The ABC reports that Dairy Food Safety Victoria is contacting all licensed dairy farmers to inform them of the requirements of the new regulations.

"People who are producing dairy products not intended for human consumption, will clearly identify those products and make them so they are not able to be consumed, in the same way that other consmetics are treated," said Jennifer McDonald, the chief executive officer of Dairy Food Safety Victoria.

"There are a number of different ways that they can deter consumption, and a bittering agent is one of those ways."

The regulation change follows the recent death of a three-year-old child from Mornington Peninsula late last year who drank Mountain View Organic Bath Milk.

In addition, another four children aged one to four, from Melbourne’s south-eastern suburbs and the Mornington Peninsula became seriously ill after drinking other brands of unpasteurised milk.

According to McDonald, there appear to be only four Victorian producers selling ‘bath milk’. She said that all have been co-operative and her organisation is informing them about the best ways to comply with the regulations.

Health experts say that unpasteurised milk is not safe to drink because it can contain pathogenic bacteria which are harmful to humans.

Pasteurisation involves the heating of milk for a short period of time in order to destroy any such bacteria which may be present.

Liberal MP calls for GST on food

Liberal backbencher Dan Tehan has called for the GST to be broadened to include fresh food which is currently exempt from the tax.

Writing in the AFR, Tehan said that by broadening the indirect tax to include fresh food as well as other currently exempt goods and services like health and education the government could collect as much as $21.6 billion in extra revenue each year.

He said that governments have not broadened the GST because of ‘flawed arguments of unfairness or political cowardice’.

He pointed to New Zealand as an example Australia could follow.

“Since its introduction in 1986, New Zealand has raised its GST twice. It also recognised from the start that the only way to reap a full GST benefit is to have minimal exemptions,” Tehan wrote.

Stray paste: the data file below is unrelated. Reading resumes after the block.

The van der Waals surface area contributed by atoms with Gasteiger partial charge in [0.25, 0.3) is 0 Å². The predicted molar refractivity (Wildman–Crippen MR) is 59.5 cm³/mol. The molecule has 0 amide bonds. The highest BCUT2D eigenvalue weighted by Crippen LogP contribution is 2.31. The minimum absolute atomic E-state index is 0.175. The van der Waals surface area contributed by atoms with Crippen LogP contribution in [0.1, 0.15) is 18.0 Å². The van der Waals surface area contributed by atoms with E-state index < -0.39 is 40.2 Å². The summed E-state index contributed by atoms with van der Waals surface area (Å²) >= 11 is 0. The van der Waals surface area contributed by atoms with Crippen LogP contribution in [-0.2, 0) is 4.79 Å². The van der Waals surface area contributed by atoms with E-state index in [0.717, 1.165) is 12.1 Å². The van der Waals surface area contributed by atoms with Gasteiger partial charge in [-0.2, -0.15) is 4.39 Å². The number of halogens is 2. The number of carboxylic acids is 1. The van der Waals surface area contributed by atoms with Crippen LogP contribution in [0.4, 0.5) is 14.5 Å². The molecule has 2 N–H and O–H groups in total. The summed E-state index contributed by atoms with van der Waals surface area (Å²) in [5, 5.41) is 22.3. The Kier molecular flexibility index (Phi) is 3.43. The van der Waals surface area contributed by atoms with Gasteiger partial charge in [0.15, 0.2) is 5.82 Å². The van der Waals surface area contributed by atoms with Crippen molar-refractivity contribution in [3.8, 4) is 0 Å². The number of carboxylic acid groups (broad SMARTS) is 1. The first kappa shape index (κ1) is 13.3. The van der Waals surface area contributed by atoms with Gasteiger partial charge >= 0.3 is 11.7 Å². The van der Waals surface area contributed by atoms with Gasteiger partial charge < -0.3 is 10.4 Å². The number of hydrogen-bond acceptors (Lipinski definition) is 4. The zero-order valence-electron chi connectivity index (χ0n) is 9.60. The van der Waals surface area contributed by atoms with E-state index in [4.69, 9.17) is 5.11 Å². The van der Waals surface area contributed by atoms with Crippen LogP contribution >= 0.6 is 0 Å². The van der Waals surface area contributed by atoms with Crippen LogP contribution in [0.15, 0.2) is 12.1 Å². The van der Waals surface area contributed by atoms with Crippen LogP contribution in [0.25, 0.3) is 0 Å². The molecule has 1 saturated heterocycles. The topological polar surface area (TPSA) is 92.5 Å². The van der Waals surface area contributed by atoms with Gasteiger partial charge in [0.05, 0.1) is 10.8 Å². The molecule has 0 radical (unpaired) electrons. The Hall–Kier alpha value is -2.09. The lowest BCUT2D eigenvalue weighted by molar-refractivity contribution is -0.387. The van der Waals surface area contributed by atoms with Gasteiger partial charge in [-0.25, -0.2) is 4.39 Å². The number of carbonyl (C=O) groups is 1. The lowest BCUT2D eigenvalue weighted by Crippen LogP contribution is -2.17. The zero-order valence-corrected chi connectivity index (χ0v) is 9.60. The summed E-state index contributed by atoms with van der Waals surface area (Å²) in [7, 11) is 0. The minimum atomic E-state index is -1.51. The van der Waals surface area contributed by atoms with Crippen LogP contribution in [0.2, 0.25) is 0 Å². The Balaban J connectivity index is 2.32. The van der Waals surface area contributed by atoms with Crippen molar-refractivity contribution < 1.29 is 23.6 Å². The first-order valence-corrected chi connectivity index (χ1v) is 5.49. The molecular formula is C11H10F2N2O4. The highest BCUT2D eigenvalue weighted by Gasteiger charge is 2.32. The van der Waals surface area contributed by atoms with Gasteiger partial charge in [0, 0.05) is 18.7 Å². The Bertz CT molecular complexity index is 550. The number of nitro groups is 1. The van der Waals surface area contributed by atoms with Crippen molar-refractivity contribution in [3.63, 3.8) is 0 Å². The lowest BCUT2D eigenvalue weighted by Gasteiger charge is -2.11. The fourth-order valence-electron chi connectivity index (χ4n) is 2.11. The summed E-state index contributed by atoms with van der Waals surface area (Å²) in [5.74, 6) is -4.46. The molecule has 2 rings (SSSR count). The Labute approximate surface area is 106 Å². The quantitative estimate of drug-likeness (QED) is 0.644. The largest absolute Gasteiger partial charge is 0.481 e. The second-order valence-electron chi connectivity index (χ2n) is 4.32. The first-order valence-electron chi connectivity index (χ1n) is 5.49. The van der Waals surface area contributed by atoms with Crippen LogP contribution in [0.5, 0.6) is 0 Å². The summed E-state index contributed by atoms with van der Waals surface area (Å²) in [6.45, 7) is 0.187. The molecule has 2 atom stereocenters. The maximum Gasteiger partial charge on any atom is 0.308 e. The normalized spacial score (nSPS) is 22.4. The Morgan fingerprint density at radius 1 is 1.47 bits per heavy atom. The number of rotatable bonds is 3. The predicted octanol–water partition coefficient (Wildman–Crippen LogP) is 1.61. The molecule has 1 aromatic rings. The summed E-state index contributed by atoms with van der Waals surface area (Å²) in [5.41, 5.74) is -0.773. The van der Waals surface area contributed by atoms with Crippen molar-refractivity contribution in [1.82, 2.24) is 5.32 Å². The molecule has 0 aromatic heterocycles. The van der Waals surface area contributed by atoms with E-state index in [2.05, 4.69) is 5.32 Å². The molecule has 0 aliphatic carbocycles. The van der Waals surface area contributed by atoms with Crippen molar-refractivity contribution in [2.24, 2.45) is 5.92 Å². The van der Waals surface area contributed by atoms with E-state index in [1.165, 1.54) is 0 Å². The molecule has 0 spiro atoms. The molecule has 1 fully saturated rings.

“Their GST covers 96 per cent of their consumption. Australia’s only covers 47 per cent and is shrinking, down from 53 per cent a decade ago.”

“As a result, the Kiwis now enjoy a company tax rate of 28 per cent and a top marginal income tax rate of 33 per cent.”

Both the Labor Party and the National Farmers’ Federation (NFF) dismissed the call to broaden the GST.

"Be in no doubt: this is not members of parliament acting alone," acting opposition leader Tony Burke told reporters in Canberra on Monday.

"You look at what is being flagged today and there is no doubt this government is paving the way for changes to the GST."

Burke added that applying GST on food would hit people’s pockets "every time they go and buy food, every time they go to the grocery store, every time they reach out for the fundamentals and essentials of life".

According to the NFF, including fresh food in the GST would have a negative impact on the welfare of Australian farmers and Australian families.

“We want Australians to eat more fresh food, not less. Increasing the cost of food could mean consumers demand less fresh fruit, vegetables and protein, leading to a decrease in overall sales and poorer health outcomes,” said NFF CEO Simon Talbot in a statement.

“The reality is that the retailers aren’t going to forego profit. This means that farmers are likely to be forced to absorb the increase in costs. They are not able to pass on their costs.”

Tehan said attempting to protect the poor by GST exemptions is not good policy because everybody, not just the poor, benefit from the exemptions.